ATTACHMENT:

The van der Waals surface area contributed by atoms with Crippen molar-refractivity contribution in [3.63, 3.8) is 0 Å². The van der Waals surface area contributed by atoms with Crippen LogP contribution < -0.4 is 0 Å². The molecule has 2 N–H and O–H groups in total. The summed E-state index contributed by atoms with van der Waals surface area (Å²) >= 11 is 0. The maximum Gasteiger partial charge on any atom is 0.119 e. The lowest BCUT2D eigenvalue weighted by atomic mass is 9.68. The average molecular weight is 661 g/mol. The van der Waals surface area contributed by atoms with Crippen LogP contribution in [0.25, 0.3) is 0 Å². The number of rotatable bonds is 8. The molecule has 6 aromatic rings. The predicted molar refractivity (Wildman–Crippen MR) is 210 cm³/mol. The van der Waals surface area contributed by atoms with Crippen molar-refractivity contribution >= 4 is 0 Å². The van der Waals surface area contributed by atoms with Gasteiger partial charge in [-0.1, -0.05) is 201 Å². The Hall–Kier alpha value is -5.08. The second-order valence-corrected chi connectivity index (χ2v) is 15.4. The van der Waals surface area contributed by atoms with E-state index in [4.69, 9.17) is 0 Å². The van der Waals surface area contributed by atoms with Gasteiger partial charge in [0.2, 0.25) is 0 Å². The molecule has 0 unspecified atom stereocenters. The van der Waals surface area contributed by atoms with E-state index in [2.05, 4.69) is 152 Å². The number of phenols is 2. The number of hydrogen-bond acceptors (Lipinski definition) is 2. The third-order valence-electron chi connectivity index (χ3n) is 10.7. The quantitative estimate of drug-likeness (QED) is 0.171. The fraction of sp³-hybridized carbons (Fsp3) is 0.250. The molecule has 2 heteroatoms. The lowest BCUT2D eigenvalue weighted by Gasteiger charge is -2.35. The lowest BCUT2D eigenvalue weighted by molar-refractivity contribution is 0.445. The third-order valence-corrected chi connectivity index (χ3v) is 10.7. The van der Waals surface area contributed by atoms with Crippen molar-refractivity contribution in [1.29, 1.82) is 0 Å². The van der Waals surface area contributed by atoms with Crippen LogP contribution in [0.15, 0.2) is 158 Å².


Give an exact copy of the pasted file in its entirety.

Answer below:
The van der Waals surface area contributed by atoms with Crippen molar-refractivity contribution in [3.63, 3.8) is 0 Å². The van der Waals surface area contributed by atoms with Crippen LogP contribution < -0.4 is 0 Å². The molecule has 2 N–H and O–H groups in total. The summed E-state index contributed by atoms with van der Waals surface area (Å²) >= 11 is 0. The maximum Gasteiger partial charge on any atom is 0.119 e. The lowest BCUT2D eigenvalue weighted by atomic mass is 9.68. The average molecular weight is 661 g/mol. The van der Waals surface area contributed by atoms with Crippen LogP contribution in [0.25, 0.3) is 0 Å². The number of rotatable bonds is 8. The molecule has 6 aromatic rings. The predicted molar refractivity (Wildman–Crippen MR) is 210 cm³/mol. The van der Waals surface area contributed by atoms with Crippen molar-refractivity contribution >= 4 is 0 Å². The van der Waals surface area contributed by atoms with Gasteiger partial charge in [-0.1, -0.05) is 201 Å². The Hall–Kier alpha value is -5.08. The second-order valence-corrected chi connectivity index (χ2v) is 15.4. The van der Waals surface area contributed by atoms with E-state index in [4.69, 9.17) is 0 Å². The van der Waals surface area contributed by atoms with Gasteiger partial charge in [0.2, 0.25) is 0 Å². The molecule has 0 unspecified atom stereocenters. The van der Waals surface area contributed by atoms with E-state index in [2.05, 4.69) is 152 Å². The number of phenols is 2. The number of hydrogen-bond acceptors (Lipinski definition) is 2. The third-order valence-electron chi connectivity index (χ3n) is 10.7. The quantitative estimate of drug-likeness (QED) is 0.171. The fraction of sp³-hybridized carbons (Fsp3) is 0.250. The molecule has 2 heteroatoms. The lowest BCUT2D eigenvalue weighted by Gasteiger charge is -2.35. The lowest BCUT2D eigenvalue weighted by molar-refractivity contribution is 0.445. The third-order valence-corrected chi connectivity index (χ3v) is 10.7. The van der Waals surface area contributed by atoms with Crippen molar-refractivity contribution in [1.29, 1.82) is 0 Å². The van der Waals surface area contributed by atoms with Crippen LogP contribution in [0.15, 0.2) is 158 Å².